City of Asheville launches new recycling webpage for America Recycles Day

People recycling

As America Recycles Day approaches on Nov. 15, we tip our hat to the many Asheville households dedicated to sustainable living practices. And as a City we want to encourage everyone to get involved with this initiative.
America Recycles Day is a national initiative to learn about and highlight individual’s consumption and curb the amount of trash entering into the waste stream,” said Amber Weaver, the City’s Chief Sustainability Officer. “America Recycles Day asks that the individual learns about their recycling opportunities, act (participate) in ways to reduce the amount of products you consume personally, and share your stories and ideas on how to be a more sustainable consumer.”
New City of Asheville recycling webpage
Also, this year for America Recycles Day, the City of Asheville and its Sustainability Office have redesigned the City’s recycling webpage to help people gain a better understanding of their everyday product purchases and how to reduce waste at the source.
Visit it here.
“It’s a collective effort to reach the City’s 50% waste reduction goal by 2035, and learn more about the City’s residential recycling program,” Weaver said.
recycle page
More recycling than ever with new pilot program
In October, the City of Asheville’s Office of Sustainability and Department of Sanitation, in partnership with the Asheville Housing Authority’s Residents’ Council and Asheville GreenWorks, launched a pilot project to improve recycling services in three of Asheville Housing’s developments for 280 households that were formerly without access to recycling. Starting Oct. 1, the City extended its recycling services contract to include pickup in the Livingston, Erskine and Walton Housing Developments.
With $21,625 in funding from the N.C. Dept. of Environmental Quality, the City provided 280 in-apartment recycling bins and 280 large rolling cart recycling bins for curbside pickup.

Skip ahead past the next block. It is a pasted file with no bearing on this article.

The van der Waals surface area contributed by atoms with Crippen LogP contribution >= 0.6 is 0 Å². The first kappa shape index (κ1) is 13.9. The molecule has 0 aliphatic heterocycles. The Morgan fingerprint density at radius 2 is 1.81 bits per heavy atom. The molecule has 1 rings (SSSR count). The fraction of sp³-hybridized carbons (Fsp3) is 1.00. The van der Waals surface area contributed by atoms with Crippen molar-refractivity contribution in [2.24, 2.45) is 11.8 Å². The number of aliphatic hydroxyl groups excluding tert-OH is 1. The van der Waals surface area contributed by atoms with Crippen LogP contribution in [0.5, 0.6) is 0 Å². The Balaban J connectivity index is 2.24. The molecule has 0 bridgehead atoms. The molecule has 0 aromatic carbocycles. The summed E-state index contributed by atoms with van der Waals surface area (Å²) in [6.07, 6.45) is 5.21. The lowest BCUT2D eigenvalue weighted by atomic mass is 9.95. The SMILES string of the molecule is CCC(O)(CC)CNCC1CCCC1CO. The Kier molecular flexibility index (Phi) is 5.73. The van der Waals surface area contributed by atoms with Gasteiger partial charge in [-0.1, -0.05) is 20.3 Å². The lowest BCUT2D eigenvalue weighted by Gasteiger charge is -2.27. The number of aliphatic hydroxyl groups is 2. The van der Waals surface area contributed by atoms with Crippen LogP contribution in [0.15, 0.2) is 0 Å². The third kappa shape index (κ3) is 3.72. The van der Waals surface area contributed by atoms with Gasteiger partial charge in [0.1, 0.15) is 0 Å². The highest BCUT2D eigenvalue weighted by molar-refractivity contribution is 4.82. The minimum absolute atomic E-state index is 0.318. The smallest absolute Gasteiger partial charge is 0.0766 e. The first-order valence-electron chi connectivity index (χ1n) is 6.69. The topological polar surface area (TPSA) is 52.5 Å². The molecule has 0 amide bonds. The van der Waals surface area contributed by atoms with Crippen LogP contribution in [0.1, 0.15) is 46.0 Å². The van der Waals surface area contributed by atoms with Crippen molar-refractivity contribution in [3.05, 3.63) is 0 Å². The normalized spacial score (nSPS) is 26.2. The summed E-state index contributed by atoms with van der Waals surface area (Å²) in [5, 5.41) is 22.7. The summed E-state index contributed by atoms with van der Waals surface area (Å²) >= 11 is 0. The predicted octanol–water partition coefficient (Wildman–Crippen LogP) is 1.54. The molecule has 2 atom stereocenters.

How is it working so far?
Thirty-four percent of households in the pilot program area recycled in the first week alone. Before recycling was available these communities produced an average of 11,400 pounds of trash per week. That quickly reduced to 8,680 pounds of trash and 1,820 pounds of recycling. And we are working with our partners to increase that number. Over a three day workshop in November, provided by GreenWorks, residents came to learn about recycling practices and items allowed and not accepted in the City’s curbside recycling program. GreenWorks will host two more events throughout the pilot to encourage participation rates and ensure proper recycling items are making it to the bin.
The aim is to divert 14 tons of waste from entering the landfill, increase public awareness about recycling and recycle 14 tons of materials by June 30, 2016.
public housing recycling
What can you recycle in Asheville?
Plastics #1 through 7: Including plastic bottles and jugs, soft drink and water bottles, many kinds of food containers, shampoo bottles, pill bottles and more.
Glass, even if it’s broken: All glass bottles and jars are accepted, including green, blue, brown and clear glass.
Cardboard and cartons: Besides regular and corrugated cardboard, this includes egg cartons, cereal boxes, frozen food boxes, milk, juice and wine boxes in addition to phone books, brown paper bags and more.
Paper: Recycle office and school paper of all colors, plus newspaper, magazines, catalogues, paperback books magazines and wrapping paper.
Metals: Metal cans, (aluminum, steel, and tin) aluminum pie tins, aluminum food tins and trays, metal lids from glass jars and trays, and empty aerosol cans.
For more information about recycling, visit
More resources
America Recycles Day
Buncombe County Hazardous Waste Disposal
Earth 911
A Bag’s Life